There’s a blandness in this music; it is less angular or edgy than that of I Drink the Air Before Me, and, in fact, it sounds as if it is by a different composer. While Muhly was a chorister in his youth, this doesn’t ensure that the music he composes for choir is anything special.

Recently, a number of discs of choral music by living composers have had a certain popularity. This may be related to the faux spirituality that people hear in this music; that a choir is something people think of in connection with a church. I’m not especially moved by this type of bland choral music, and would much rather listen to the originals, be they Bach or plainchant. One thing that I miss in the works on this disc is any sound of joy. The music is played at plodding tempi – because that sounds more “spiritual”? – and, while the sound of the choir is delicious, it becomes, in the end, little more than an attractive background. Each piece sounds similar, and Muhly’s approach consists, for the most part, of repeating the same types of harmonies and melodic fragments. A bit of raucous organ playing in A Good Understanding provides some spice, but when the choir comes in, they sound just the way they do on all the other pieces.

The longest work on the disc, Expecting the Main Things from You, at 22 minutes in three movements, is the most ambitious. Taking words from Walt Whitman, this notably features more instruments than the other works. There is a string quartet and organ playing behind the choir and soloists. This piece, which might have been compelling, ends up being overwhelmed by the sound of the choir. Perhaps with a smaller group of singers, this could be an interesting chamber cantata.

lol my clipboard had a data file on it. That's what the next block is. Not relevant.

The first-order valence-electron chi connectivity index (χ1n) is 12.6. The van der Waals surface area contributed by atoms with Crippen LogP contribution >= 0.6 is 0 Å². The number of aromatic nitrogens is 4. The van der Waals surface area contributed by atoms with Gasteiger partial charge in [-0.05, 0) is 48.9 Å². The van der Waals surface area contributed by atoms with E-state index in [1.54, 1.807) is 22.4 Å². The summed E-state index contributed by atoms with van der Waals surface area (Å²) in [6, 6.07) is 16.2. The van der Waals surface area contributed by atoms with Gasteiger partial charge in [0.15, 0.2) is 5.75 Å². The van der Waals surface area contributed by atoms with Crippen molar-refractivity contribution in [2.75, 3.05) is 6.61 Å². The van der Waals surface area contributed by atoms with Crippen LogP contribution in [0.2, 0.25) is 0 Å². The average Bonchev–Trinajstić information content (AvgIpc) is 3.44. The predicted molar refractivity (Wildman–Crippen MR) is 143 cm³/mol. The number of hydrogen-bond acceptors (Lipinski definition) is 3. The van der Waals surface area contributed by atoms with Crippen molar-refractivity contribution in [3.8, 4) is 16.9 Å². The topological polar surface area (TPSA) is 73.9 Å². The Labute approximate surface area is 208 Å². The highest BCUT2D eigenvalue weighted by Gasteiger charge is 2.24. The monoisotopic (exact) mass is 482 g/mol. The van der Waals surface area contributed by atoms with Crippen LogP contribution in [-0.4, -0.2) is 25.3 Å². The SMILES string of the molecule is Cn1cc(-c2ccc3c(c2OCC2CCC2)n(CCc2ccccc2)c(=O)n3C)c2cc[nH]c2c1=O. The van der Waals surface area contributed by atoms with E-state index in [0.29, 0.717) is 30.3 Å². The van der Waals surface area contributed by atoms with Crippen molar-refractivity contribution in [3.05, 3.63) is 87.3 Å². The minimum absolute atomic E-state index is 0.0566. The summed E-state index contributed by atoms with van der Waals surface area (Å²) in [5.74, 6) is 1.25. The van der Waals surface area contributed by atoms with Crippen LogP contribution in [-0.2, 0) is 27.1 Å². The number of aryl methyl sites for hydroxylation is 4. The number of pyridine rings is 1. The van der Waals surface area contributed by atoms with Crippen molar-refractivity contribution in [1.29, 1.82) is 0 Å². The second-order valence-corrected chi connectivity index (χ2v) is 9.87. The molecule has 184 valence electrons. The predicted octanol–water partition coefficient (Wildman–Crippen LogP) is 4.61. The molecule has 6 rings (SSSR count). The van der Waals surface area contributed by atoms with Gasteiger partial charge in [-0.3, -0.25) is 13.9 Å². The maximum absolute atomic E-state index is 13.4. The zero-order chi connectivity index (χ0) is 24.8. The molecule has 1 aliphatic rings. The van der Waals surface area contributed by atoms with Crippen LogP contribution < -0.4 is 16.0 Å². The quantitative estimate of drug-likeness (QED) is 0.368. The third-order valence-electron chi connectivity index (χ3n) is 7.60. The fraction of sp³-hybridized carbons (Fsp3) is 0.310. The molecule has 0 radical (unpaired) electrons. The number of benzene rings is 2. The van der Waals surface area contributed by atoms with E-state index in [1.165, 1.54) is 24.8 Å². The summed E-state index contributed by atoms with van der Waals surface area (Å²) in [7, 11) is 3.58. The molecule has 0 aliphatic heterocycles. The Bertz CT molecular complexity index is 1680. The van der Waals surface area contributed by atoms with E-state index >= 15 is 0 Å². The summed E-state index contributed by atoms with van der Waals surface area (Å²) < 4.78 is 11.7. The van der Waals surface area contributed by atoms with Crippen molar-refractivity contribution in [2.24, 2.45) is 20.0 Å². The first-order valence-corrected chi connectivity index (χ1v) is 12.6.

However, this music in no way suggests Whitman. The poetry here suffers greatly from the lush, layered choral treatment. These are strong, vibrant words, those of an individualist poet:

I hear America singing, the varied carols I hear,
Those of mechanics, each one singing his as it should be blithe and strong,
The carpenter singing his as he measures his plank or beam,
The mason singing his as he makes ready for work, or leaves off work,
The boatman singing what belongs to him in his boat, the deck-hand singing on the steamboat deck,
The shoemaker singing as he sits on his bench, the hatter singing as he stands,
The woodcutter's song, the ploughboy's on his way in the morning, or at noon intermission or at sundown,
The delicious singing of the mother, or of the young wife at work, or of the girl sewing or washing,
Each singing what belongs to him or her and to none else,
The day what belongs to the day—at night the party of young fellows, robust, friendly,
Singing with open mouths their strong melodious songs.

In Muhly’s music, the urgency of Whitman’s words is attenuated into that of a smooth choir, which is as far from Whitman’s intentions as possible. The final movement is perhaps the only part of this disc that has character. The tone is quite different from the rest of the piece, and the from the other works; it recalls some of Steve Reich’s works such as Tehillim. If only Muhly had gone further in this direction.

In the end – and this is why it has taken me a while to write about these discs – I’m left unmoved by this music. I’m very interested in the direction that young composers like Muhly are taking. I can understand that they can incite a certain level of enthusiasm among those who see this “new music” as being something that is divorced from the classical canon, but that also rejects the long-dominant atonal contemporary classical music that, for many listeners, is a source of headaches.

This is classical music for those who don’t listen to classical music, and in a way that is admirable. If these 21st century composers – those like Muhly, Timothy Andres, David Lang or Paul Moravec – can attract new listeners to the broader classical genre, then this is a good thing. If they can revitalize a genre that has, for decades, been dominated by atonality, that is perhaps even better. But these discs by Muhly, while interesting, just don’t grab me. I may be wrong, as many others seem to think that this is wonderful. But I don’t find much here to come back to, and I already feel that I’ve listened to these discs more than enough.

Kirk McElhearn